# Thin-film equation

In physics and engineering, the thin-film equation is a partial differential equation that approximately predicts the time evolution of the x- and y-dependent local thickness h(x,y,t) of a liquid film (puddle, flat drop of liquid) that lies on a flat surface which coincides with the xy-plane. In lubrication theory in fluid mechanics, a body of liquid is assumed to be a thin film, i.e. considerably thinner in one Cartesian direction than in the two directions orthogonal to that. That is one of many problems that can be simplified if one can make some assumptions about the length scales that are relevant for the physical system.

## Definition

The simplest form of a 2-dimensional thin film equation reads[1][2]

${\displaystyle {\frac {\partial h}{\partial t}}=-{\frac {1}{3\mu }}\nabla \cdot \left(h^{3}\,\nabla \left(\gamma \,\nabla ^{2}h\right)\right)}$

where μ is the viscosity of the liquid, h(x,y,t) is the x-, y- and t-dependent film thickness and γ is the interfacial tension between the liquid and the gas phase above it. The parameter γ can also be a function of x and y, which is why it has been left inside the differentiation and not included in the numerator of the factor −1/(3μ).

The equation can be modified in many ways to fit different situations, and the most important of these is the addition of a disjoining pressure Π(h) in the equation,[3] as in

${\displaystyle {\frac {\partial h}{\partial t}}=-{\frac {1}{3\mu }}\nabla \cdot \left(h^{3}\nabla \left(\gamma \,\nabla ^{2}h-\Pi (h)\right)\right)}$

where the function Π(h) is usually very small in value for moderate-large film thicknesses h and grows very rapidly when h goes very close to zero.

## Properties

From the simpler form of the equation, which doesn't contain the term Π(h), it is easy to see that one static (time-independent) solution is a paraboloid of revolution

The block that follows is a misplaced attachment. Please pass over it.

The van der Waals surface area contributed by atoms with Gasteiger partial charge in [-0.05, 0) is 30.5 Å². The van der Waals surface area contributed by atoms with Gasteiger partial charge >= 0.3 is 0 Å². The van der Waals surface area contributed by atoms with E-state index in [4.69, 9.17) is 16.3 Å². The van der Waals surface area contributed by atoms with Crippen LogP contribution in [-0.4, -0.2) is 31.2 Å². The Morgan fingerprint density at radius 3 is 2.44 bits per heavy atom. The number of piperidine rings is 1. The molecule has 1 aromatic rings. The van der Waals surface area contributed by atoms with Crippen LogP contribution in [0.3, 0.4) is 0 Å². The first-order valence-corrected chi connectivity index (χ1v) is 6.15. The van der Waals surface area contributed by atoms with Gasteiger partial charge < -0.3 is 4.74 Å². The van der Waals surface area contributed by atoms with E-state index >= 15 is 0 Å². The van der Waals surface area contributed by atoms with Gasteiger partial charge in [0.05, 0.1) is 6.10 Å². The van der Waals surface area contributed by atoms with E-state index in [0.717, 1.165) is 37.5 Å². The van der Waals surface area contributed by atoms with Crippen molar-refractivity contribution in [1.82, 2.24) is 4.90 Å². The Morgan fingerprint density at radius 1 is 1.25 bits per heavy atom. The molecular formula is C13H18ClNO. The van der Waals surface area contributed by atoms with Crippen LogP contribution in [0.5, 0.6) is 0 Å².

${\displaystyle h(x,y)=A-B(x^{2}+y^{2})\,}$

and this is consistent with the experimentally observed spherical cap shape of a static sessile drop, as a "flat" spherical cap that has small height can be accurately approximated in second order with a paraboloid. This, however, does not handle correctly the circuference of the droplet where the value of the function h(x,y) drops to zero and below, as a real physical liquid film can't have a negative thickness. This is one reason why the disjoining pressure term Π(h) is important in the theory.

One possible realistic form of the disjoining pressure term is[3]

${\displaystyle \Pi (h)=B\left[\left({\frac {h_{*}}{h}}\right)^{n}-\left({\frac {h_{*}}{h}}\right)^{m}\right]}$

where B, h*, m and n are some parameters. These constants and the surface tension ${\displaystyle \gamma }$ can be approximately related to the equilibrium liquid-solid contact angle ${\displaystyle \theta _{e}}$ through the equation[3][4]

${\displaystyle B\approx {\frac {(m-1)(n-1)}{h_{*}(n-m)}}\gamma (1-\cos \theta _{e})}$.

The thin film equation can be used to simulate several behaviors of liquids, such as the fingering instability in gravity driven flow.[5]

The lack of a second-order time derivative in the thin-film equation is a result of the assumption of small Reynold's number in its derivation, which allows the ignoring of inertial terms dependent on fluid density ${\displaystyle \rho }$.[5] This is somewhat similar to the situation with Washburn's equation, which describes the capillarity-driven flow of a liquid in a thin tube.